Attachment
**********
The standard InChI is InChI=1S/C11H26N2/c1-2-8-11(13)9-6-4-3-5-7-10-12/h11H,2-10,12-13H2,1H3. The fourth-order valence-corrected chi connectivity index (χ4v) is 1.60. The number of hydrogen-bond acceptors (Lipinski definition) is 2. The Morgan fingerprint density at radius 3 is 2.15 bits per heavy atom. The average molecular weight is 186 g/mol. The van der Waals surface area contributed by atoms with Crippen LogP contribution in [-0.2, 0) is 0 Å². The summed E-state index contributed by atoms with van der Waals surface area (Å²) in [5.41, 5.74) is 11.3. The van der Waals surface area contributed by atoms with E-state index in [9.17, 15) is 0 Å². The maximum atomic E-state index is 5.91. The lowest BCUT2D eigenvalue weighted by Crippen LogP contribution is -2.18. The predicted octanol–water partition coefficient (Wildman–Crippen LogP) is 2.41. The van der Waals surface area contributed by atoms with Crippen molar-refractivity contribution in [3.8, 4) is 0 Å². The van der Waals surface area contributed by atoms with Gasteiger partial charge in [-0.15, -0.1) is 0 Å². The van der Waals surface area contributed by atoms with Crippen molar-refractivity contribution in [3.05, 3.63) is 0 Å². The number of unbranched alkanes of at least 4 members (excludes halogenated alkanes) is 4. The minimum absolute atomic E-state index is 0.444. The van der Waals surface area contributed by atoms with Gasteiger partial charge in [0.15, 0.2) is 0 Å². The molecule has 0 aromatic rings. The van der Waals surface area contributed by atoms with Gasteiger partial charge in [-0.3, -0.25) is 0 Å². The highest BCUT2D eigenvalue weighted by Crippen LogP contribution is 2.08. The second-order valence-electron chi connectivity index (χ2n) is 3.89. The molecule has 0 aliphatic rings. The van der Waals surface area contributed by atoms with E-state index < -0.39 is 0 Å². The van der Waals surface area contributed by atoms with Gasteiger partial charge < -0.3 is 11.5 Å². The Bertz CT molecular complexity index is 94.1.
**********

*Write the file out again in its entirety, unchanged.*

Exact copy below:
The standard InChI is InChI=1S/C11H26N2/c1-2-8-11(13)9-6-4-3-5-7-10-12/h11H,2-10,12-13H2,1H3. The fourth-order valence-corrected chi connectivity index (χ4v) is 1.60. The number of hydrogen-bond acceptors (Lipinski definition) is 2. The Morgan fingerprint density at radius 3 is 2.15 bits per heavy atom. The average molecular weight is 186 g/mol. The van der Waals surface area contributed by atoms with Crippen LogP contribution in [-0.2, 0) is 0 Å². The summed E-state index contributed by atoms with van der Waals surface area (Å²) in [5.41, 5.74) is 11.3. The van der Waals surface area contributed by atoms with E-state index in [9.17, 15) is 0 Å². The maximum atomic E-state index is 5.91. The lowest BCUT2D eigenvalue weighted by Crippen LogP contribution is -2.18. The predicted octanol–water partition coefficient (Wildman–Crippen LogP) is 2.41. The van der Waals surface area contributed by atoms with Crippen molar-refractivity contribution in [3.8, 4) is 0 Å². The van der Waals surface area contributed by atoms with Gasteiger partial charge in [-0.15, -0.1) is 0 Å². The van der Waals surface area contributed by atoms with Crippen molar-refractivity contribution in [3.05, 3.63) is 0 Å². The number of unbranched alkanes of at least 4 members (excludes halogenated alkanes) is 4. The minimum absolute atomic E-state index is 0.444. The van der Waals surface area contributed by atoms with Gasteiger partial charge in [0.15, 0.2) is 0 Å². The molecule has 0 aromatic rings. The van der Waals surface area contributed by atoms with Gasteiger partial charge in [-0.3, -0.25) is 0 Å². The highest BCUT2D eigenvalue weighted by Crippen LogP contribution is 2.08. The second-order valence-electron chi connectivity index (χ2n) is 3.89. The molecule has 0 aliphatic rings. The van der Waals surface area contributed by atoms with E-state index < -0.39 is 0 Å². The van der Waals surface area contributed by atoms with Gasteiger partial charge < -0.3 is 11.5 Å². The Bertz CT molecular complexity index is 94.1.